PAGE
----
Margaret Dunstan's ancestors have not yet come to light and neither have any other members of her family.  It is not clear from whence she originated and her death date is estimated from census returns.  She was married to John Booth in Ellon and so she probably came from there or at least was working in that area.

The name Dunstan is not particularly common and Dustan, almost certainly a corruption of Dunstan, even less so.  Black says that it is a surname of Fife and may be the Old English personal name Dunstan used as a surname.  He records the name as first appearing in 1202 in Perth where a Master William Dunstan held lands.  He notes the name appears again in Perth in 1291 when another William Dunstan rendered homage.

Andrew and his family have been hard to find on any census after 1841 but no doubt a longer search in the future will throw up something.  It would appear, however, that as Aberdeen became more industrialised and more work was available in the city then the Booths moved from the land to the city.  A move which must have been in many way traumatic as condition in Aberdeen were quite different from those met before.  The close confines of the overpopulated tenements must have been a considerable culture shock at first to them. 

The move must have taken place about mid-19th century as Andrew was married to Christina Gibson in St. Nicholas parish in 1863.  At that time he was residing in St. Andrew's Street and by the time he married his second wife, Louisa, he was still in St. Andrew's Street but at a different number.  Louisa was living in Young Street at the time of this, her second, marriage.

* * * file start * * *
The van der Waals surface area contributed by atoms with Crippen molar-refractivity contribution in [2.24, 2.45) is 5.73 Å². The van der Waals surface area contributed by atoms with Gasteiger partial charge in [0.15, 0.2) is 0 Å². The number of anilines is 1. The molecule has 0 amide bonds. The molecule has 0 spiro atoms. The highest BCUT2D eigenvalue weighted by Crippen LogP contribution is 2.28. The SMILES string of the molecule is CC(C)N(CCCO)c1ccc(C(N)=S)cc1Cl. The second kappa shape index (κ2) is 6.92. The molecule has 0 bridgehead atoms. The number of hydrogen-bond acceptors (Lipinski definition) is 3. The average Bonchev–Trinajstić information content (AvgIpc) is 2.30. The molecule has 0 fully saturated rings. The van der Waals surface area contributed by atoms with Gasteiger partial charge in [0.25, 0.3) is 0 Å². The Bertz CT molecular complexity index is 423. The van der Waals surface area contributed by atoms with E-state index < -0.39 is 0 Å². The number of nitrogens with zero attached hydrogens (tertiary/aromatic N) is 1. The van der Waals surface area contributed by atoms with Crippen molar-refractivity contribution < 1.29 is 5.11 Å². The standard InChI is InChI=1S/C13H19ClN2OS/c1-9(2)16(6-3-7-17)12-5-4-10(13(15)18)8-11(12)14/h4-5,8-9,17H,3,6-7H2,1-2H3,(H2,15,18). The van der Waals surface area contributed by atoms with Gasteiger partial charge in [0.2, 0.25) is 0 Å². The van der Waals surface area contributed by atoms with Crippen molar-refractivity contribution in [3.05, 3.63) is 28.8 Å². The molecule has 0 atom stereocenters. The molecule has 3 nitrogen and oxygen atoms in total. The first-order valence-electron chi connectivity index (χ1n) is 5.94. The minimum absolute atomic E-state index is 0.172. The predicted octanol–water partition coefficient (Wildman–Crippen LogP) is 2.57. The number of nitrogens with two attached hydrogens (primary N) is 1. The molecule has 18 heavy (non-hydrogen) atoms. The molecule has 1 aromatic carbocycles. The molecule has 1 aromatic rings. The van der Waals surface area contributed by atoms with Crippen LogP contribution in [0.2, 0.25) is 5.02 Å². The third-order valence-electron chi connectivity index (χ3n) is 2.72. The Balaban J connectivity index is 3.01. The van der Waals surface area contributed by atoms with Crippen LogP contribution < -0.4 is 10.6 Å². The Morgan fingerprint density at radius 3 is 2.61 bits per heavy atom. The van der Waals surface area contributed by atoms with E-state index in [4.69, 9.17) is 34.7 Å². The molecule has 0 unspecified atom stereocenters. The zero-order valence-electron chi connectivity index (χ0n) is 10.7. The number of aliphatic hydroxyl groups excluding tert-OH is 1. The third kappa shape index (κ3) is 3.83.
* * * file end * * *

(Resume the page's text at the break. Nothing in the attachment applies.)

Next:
In Aberdeen Andrew worked as a Railway Carter and members of his close and more distant family had jobs in industry rather than on the land.  Some became Stone Polishers,  another was described as a Granite Polisher and there was also a Plasterer.  Andrew's son, George, the next Booth in the direct line, worked as a Ship's Steward and it was in this capacity that he arrived in Thurso while working on boats crossing to the Orkney Islands .

George was born at 1701/2  Gallowgate and with such a precise address I was confident of finding him there on the census of 1871.  However, neither George nor his family could be found and neither could the house.  The same problem arose 1881 but a further search there and in the 1891 census, which was not available when this part of tree was being researched, might yet be fruitful.

George married Williamina Gunn in Thurso in 1917 and they resided first at 5 Sutherland Cottages, then at 14 Riverside and when the new houses in Durness Street were completed, in the mid-1920s, they moved there.  It was here that they brought up their children and here that George died in 1965 at the age of 83 years.  His wife, Williamina, continued to live there for a further 13 years up to her death in 1978.